News

Wed
08
Mar

New hotel effort ready for next step


Times Herald Photo By Scott Williams

A for-sale sign is posted on the vacant lot being promoted for a new hotel development, adjacent to the Bellin Health clinic on the right, at 107 E. Highland Drive, Oconto Falls.

Efforts to lure a new hotel to Oconto County are turning toward financing options for a development that could result in a 50-room lodging facility to accommodate tourists and other visitors.

Oconto County Economic Development Corp. is spearheading the three-year-old push to entice a hotel developer to build on a site in Oconto Falls.

The county currently has only two lodging properties equipped with about 60 rooms combined, which has proven to be inadequate at times to serve crowds drawn to such local attractions as snowmobiling, boating and fishing.

With a consultant study citing enough tourism to warrant building another 50 hotel rooms, the economic development group is teaming with the city of Oconto Falls and the Oconto Falls Area Chamber of Commerce to attract a hotel builder to the area.

Wed
08
Mar

A family legacy of service


Contributed Photo

Ernest “Porky” Magnin, who joined the Oconto Falls Fire Department around the time he opened Magain Hardware in 1938, set an example for son Chub Magnin, grandsons Tim and Bart Magnin, and great-grandson Cole Magnin, who all followed in his footsteps.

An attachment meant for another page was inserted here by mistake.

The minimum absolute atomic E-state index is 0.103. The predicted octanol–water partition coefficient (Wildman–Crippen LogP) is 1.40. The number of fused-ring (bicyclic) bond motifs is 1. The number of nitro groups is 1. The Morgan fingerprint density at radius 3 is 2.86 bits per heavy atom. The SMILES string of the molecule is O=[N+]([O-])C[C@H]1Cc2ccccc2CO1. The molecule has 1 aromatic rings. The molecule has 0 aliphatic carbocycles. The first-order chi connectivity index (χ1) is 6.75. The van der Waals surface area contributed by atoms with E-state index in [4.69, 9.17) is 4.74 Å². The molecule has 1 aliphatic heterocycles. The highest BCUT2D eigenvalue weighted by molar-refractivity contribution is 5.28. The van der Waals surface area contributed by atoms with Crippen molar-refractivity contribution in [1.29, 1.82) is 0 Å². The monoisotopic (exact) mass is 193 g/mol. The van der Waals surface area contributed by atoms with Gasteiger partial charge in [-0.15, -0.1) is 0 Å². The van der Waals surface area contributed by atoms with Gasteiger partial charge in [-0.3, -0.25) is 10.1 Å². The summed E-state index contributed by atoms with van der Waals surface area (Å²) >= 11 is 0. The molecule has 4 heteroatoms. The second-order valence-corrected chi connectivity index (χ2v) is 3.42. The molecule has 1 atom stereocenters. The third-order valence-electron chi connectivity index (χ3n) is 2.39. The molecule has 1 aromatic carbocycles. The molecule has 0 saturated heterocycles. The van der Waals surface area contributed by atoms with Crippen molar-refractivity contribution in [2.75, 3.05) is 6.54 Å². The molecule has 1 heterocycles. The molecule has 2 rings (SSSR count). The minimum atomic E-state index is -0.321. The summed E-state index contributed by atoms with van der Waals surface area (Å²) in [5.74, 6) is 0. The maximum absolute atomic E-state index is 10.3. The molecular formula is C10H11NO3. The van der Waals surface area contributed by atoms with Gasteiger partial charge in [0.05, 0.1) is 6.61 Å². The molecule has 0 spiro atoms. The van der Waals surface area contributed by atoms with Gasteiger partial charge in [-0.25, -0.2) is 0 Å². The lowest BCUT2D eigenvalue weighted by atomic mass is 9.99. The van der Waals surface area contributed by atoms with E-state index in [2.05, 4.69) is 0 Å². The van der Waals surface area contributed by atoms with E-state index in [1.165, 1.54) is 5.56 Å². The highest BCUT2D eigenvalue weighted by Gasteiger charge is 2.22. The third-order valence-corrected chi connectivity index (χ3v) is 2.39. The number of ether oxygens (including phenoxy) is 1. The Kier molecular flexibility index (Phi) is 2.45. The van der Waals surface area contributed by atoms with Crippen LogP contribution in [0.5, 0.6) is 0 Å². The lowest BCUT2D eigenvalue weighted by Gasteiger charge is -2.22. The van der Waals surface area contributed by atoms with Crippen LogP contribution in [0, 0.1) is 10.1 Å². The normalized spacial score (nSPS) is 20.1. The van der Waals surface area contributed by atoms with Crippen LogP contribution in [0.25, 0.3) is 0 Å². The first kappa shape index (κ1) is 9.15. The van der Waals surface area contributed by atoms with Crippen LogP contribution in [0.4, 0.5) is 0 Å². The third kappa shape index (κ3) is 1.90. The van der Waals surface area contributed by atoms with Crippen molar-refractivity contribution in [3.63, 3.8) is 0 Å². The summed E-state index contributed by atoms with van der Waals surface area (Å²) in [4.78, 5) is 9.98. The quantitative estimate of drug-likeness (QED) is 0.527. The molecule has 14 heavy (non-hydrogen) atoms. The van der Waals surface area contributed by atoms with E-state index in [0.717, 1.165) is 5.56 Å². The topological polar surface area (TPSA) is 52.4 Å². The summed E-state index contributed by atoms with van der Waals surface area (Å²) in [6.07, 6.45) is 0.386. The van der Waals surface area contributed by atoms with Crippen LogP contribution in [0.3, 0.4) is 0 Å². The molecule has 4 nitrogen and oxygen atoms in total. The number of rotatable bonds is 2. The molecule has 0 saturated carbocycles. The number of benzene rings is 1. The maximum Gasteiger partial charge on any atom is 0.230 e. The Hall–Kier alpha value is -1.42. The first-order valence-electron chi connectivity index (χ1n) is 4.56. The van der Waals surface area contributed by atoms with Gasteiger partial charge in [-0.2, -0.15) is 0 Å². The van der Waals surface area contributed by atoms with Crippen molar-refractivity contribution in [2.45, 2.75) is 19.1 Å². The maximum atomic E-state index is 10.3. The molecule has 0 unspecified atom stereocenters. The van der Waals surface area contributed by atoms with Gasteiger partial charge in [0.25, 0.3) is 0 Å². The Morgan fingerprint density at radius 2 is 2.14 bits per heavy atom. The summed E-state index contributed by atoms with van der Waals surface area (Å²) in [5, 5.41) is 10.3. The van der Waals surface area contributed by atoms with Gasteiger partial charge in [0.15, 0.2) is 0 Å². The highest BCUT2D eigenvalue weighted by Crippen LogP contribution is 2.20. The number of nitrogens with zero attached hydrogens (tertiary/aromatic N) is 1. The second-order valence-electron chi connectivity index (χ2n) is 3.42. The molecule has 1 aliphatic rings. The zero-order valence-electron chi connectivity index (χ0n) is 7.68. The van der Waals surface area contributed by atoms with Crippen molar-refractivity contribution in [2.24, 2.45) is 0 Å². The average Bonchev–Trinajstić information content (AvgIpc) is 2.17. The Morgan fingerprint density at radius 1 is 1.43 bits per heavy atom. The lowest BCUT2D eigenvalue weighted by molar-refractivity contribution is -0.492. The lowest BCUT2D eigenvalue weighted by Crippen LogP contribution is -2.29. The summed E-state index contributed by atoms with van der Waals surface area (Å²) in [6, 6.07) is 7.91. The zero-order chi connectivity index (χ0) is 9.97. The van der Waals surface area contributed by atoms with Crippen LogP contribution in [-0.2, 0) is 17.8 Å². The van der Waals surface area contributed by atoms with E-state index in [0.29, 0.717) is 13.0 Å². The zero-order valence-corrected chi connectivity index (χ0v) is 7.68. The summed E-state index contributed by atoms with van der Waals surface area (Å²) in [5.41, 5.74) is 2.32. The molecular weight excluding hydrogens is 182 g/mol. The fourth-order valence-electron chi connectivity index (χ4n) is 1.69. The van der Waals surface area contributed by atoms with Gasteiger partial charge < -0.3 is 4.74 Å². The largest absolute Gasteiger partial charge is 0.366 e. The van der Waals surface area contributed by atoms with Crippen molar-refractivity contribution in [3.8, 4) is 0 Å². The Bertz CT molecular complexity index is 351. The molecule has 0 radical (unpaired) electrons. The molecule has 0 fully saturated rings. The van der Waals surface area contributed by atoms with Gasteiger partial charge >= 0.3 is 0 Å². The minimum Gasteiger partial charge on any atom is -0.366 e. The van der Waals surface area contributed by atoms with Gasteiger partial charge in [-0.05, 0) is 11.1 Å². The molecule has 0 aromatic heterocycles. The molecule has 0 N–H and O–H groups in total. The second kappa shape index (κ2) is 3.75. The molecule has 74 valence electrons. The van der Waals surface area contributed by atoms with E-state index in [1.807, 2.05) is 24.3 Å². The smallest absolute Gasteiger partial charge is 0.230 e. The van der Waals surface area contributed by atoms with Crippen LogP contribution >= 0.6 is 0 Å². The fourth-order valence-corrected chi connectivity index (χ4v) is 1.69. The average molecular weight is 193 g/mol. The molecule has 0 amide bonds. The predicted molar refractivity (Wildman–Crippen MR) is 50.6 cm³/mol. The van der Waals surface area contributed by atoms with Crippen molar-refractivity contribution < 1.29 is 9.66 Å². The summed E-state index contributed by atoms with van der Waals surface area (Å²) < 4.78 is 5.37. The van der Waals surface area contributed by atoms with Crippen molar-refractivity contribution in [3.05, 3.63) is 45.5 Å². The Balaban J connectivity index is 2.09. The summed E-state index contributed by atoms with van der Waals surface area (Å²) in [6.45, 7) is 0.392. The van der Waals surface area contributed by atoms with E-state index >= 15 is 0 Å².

At least one person named Magnin has been on the roster of the Oconto Falls Fire Department for close to 80 years, a legacy of service that is now in its fourth generation.

Ernest “Porky” Magnin (1893-1981), who joined the department around the time he opened Magnin Hardware of Oconto Falls in 1938, paved the way, and Porky’s son Chub (Orrie) Magnin (1924-2010) followed in his father’s footsteps. He worked at Magnin Hardware and served 33 years as a member of OFFD from 1947 to 1980. Chub served as captain and received the Firefighter of the Year Award in 1975.

Brothers Tim and Bart Magnin, sons of Chub and Marie Magnin, are the family’s third generation of OFFD members. The brothers have early memories helping their father wash firetrucks.

Tim joined the OFFD in 1985 and worked his way through the ranks as firefighter, training officer and captain. He was named chief in 1991. He also is director of Oconto County Emergency Management.

Wed
08
Mar

County board salaries could be realigned


Times Herald File Photo

Oconto County Board Chairman Lee Rymer, center, shown facing other supervisors at a recent board meeting, denies that he makes committee assignments to help anyone earn bigger paychecks.